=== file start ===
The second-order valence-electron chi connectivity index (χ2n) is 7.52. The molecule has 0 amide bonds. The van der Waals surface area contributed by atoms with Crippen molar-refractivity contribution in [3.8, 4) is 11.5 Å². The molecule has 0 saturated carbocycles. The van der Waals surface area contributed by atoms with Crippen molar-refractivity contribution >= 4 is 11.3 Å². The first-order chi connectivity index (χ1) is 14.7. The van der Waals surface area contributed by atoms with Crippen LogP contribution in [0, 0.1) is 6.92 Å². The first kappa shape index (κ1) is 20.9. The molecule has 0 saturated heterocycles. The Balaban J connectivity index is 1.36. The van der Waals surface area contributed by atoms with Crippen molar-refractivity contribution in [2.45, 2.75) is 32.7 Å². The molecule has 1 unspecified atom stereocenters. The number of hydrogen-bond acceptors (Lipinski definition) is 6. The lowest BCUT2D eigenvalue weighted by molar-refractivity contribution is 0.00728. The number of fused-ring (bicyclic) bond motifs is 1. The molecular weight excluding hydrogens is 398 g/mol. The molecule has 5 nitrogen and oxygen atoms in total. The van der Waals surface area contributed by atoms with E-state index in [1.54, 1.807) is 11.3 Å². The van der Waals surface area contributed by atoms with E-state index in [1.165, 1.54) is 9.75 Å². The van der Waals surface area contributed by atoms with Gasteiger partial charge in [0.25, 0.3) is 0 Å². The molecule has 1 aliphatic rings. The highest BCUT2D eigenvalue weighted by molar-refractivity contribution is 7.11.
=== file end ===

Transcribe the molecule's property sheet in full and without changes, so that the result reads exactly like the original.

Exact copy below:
The second-order valence-electron chi connectivity index (χ2n) is 7.52. The molecule has 0 amide bonds. The van der Waals surface area contributed by atoms with Crippen molar-refractivity contribution in [3.8, 4) is 11.5 Å². The molecule has 0 saturated carbocycles. The van der Waals surface area contributed by atoms with Crippen molar-refractivity contribution >= 4 is 11.3 Å². The first-order chi connectivity index (χ1) is 14.7. The van der Waals surface area contributed by atoms with Crippen LogP contribution in [0, 0.1) is 6.92 Å². The first kappa shape index (κ1) is 20.9. The molecule has 0 saturated heterocycles. The Balaban J connectivity index is 1.36. The van der Waals surface area contributed by atoms with Crippen molar-refractivity contribution in [2.45, 2.75) is 32.7 Å². The molecule has 1 unspecified atom stereocenters. The number of hydrogen-bond acceptors (Lipinski definition) is 6. The lowest BCUT2D eigenvalue weighted by molar-refractivity contribution is 0.00728. The number of fused-ring (bicyclic) bond motifs is 1. The molecular weight excluding hydrogens is 398 g/mol. The molecule has 5 nitrogen and oxygen atoms in total. The van der Waals surface area contributed by atoms with E-state index in [1.54, 1.807) is 11.3 Å². The van der Waals surface area contributed by atoms with E-state index in [1.165, 1.54) is 9.75 Å². The van der Waals surface area contributed by atoms with Gasteiger partial charge in [0.25, 0.3) is 0 Å². The molecule has 1 aliphatic rings. The highest BCUT2D eigenvalue weighted by molar-refractivity contribution is 7.11.